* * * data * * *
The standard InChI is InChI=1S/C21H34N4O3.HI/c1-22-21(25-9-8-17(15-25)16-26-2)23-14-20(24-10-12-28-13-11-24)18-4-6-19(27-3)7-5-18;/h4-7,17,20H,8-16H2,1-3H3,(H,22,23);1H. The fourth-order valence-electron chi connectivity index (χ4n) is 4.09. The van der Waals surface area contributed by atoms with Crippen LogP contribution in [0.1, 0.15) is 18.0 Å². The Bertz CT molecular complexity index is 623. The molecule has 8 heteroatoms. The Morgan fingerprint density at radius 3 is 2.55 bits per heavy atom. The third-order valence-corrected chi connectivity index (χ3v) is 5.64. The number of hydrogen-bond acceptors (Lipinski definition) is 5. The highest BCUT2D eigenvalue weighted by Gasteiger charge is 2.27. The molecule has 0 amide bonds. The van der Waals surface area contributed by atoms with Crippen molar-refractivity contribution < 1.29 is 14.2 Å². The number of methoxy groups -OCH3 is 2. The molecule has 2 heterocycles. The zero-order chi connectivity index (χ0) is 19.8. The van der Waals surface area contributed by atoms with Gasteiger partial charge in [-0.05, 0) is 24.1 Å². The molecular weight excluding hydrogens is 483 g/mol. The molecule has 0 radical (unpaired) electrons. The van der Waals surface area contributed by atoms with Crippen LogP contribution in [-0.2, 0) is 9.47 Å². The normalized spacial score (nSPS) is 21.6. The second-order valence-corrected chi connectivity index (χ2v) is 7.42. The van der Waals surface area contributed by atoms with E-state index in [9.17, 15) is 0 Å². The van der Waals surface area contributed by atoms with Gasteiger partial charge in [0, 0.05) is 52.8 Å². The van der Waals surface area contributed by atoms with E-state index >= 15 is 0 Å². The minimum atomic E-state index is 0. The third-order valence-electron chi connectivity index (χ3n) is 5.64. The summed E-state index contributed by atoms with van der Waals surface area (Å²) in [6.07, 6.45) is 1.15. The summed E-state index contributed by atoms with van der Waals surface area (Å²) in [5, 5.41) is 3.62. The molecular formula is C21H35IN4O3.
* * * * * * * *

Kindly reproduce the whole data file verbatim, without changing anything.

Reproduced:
The standard InChI is InChI=1S/C21H34N4O3.HI/c1-22-21(25-9-8-17(15-25)16-26-2)23-14-20(24-10-12-28-13-11-24)18-4-6-19(27-3)7-5-18;/h4-7,17,20H,8-16H2,1-3H3,(H,22,23);1H. The fourth-order valence-electron chi connectivity index (χ4n) is 4.09. The van der Waals surface area contributed by atoms with Crippen LogP contribution in [0.1, 0.15) is 18.0 Å². The Bertz CT molecular complexity index is 623. The molecule has 8 heteroatoms. The Morgan fingerprint density at radius 3 is 2.55 bits per heavy atom. The third-order valence-corrected chi connectivity index (χ3v) is 5.64. The number of hydrogen-bond acceptors (Lipinski definition) is 5. The highest BCUT2D eigenvalue weighted by Gasteiger charge is 2.27. The molecule has 0 amide bonds. The van der Waals surface area contributed by atoms with Crippen molar-refractivity contribution < 1.29 is 14.2 Å². The number of methoxy groups -OCH3 is 2. The molecule has 2 heterocycles. The zero-order chi connectivity index (χ0) is 19.8. The van der Waals surface area contributed by atoms with Gasteiger partial charge in [-0.05, 0) is 24.1 Å². The molecular weight excluding hydrogens is 483 g/mol. The molecule has 0 radical (unpaired) electrons. The van der Waals surface area contributed by atoms with Crippen LogP contribution in [-0.2, 0) is 9.47 Å². The normalized spacial score (nSPS) is 21.6. The second-order valence-corrected chi connectivity index (χ2v) is 7.42. The van der Waals surface area contributed by atoms with E-state index in [9.17, 15) is 0 Å². The van der Waals surface area contributed by atoms with Gasteiger partial charge in [0, 0.05) is 52.8 Å². The van der Waals surface area contributed by atoms with E-state index >= 15 is 0 Å². The minimum atomic E-state index is 0. The third-order valence-electron chi connectivity index (χ3n) is 5.64. The summed E-state index contributed by atoms with van der Waals surface area (Å²) in [6.07, 6.45) is 1.15. The summed E-state index contributed by atoms with van der Waals surface area (Å²) in [5, 5.41) is 3.62. The molecular formula is C21H35IN4O3.